A recovery run should be a nice easy pace that's relatively short after a period of hard training or after a race. The pace should be just below your base pace and should be a nice easy run with very few challenges. Its idea is to help the muscles recover by ‘turning the engine over’ but not push them to the point of fatigue. This is great run to do with a friend/s for a real good natter and catch up.
These sessions are designed to help improve your technique when running. A lot of people presume running is just a case of putting one foot in front of the other to stop you falling over, however it’s a bit more complicated than that. So sessions based around technique will help improve your efficiency, work on your balance, improve your co-ordination, help you breath when you run, learn how to use your arms and how to use different speeds and cadence (the number of times your feet hit the floor in a given time or distance). Technique training is vitally important when improving your fitness and goes a long way to helping you develop as a runner.
Lots of people ask what kit they should get so we've put together some explanations of the most common items below:
This type of shoe usually has a thick cushioned sole to help protect the joints form the impact of running on hard, concrete or road surfaces. They usually have very little support in the upper of the shoe. The bit your foot sits in and the tread on the sole of the foot don’t tend to be very deep or aggressive as it can be termed. These shoes often come in all the bright colours and most runners hate getting their road shoes dirty! There are a number of main brands to look at and include Brooks, Saucony, Asics, Hoka (This list is by no means exhaustive)
This type of shoe is a must for trail running in the wetter months of the year. The soles are not as thick as road shoes but the tread pattern on the bottom is deeper and more aggressive to give you traction and stability in the wet and muddy conditions of the trail. The upper part of the shoe usually is thick to give your foot more support and the material thicker to prevent tearing or ripping on rocks, brambles and branches on the trail. It’s not advised to wear these shoes when running on the road.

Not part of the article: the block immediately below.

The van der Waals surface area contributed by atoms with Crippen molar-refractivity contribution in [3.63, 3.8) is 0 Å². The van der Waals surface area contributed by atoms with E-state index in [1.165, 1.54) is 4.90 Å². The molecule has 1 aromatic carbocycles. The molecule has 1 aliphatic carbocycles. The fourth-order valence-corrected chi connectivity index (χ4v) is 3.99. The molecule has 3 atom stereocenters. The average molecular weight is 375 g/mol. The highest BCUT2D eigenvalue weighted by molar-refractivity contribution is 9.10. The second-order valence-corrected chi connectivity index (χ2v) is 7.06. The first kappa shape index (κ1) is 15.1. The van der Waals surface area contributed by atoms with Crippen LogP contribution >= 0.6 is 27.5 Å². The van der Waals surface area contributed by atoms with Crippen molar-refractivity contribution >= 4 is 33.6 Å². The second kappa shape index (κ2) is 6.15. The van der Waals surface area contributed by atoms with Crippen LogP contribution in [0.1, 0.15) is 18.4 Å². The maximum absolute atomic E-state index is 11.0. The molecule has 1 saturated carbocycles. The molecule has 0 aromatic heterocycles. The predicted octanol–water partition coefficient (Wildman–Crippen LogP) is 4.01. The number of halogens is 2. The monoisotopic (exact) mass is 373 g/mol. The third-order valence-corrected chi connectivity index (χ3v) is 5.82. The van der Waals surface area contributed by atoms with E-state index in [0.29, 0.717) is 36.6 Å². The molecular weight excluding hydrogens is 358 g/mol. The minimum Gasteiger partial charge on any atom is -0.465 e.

There are a multitude of tops on the market and ideally you will need a ‘wicking’ top that helps pull sweat off the body rather than a cotton t-shirt that will get wet with rain or sweat and stay wet, increasing the chance of you getting cold and uncomfortable. You can buy inexpensive really good tops or pay a fortune for something that does the same. Alternatively, you can buy a club running top (visit our kit page here!)…they’re ace!
These ‘waist coat’ type garments are worn to help runners take the essentials like hydration, spare food, spare socks, waterproof tops etc when out running. They’re also a good place to store phones, keys and money in case of emergency. There are many different makes on the market and it would be impossible to recommend a brand. The best advice is to speak to one of the run leaders or ask another member to tell you what they wear.
There are many different socks on the market and again this is a very personal choice. If you are prone to blistering, then it may be an idea to buy some double lined sock that are in effect two socks in one so that the rubbing, that causes blisters, is absorbed by the socks and not your skin!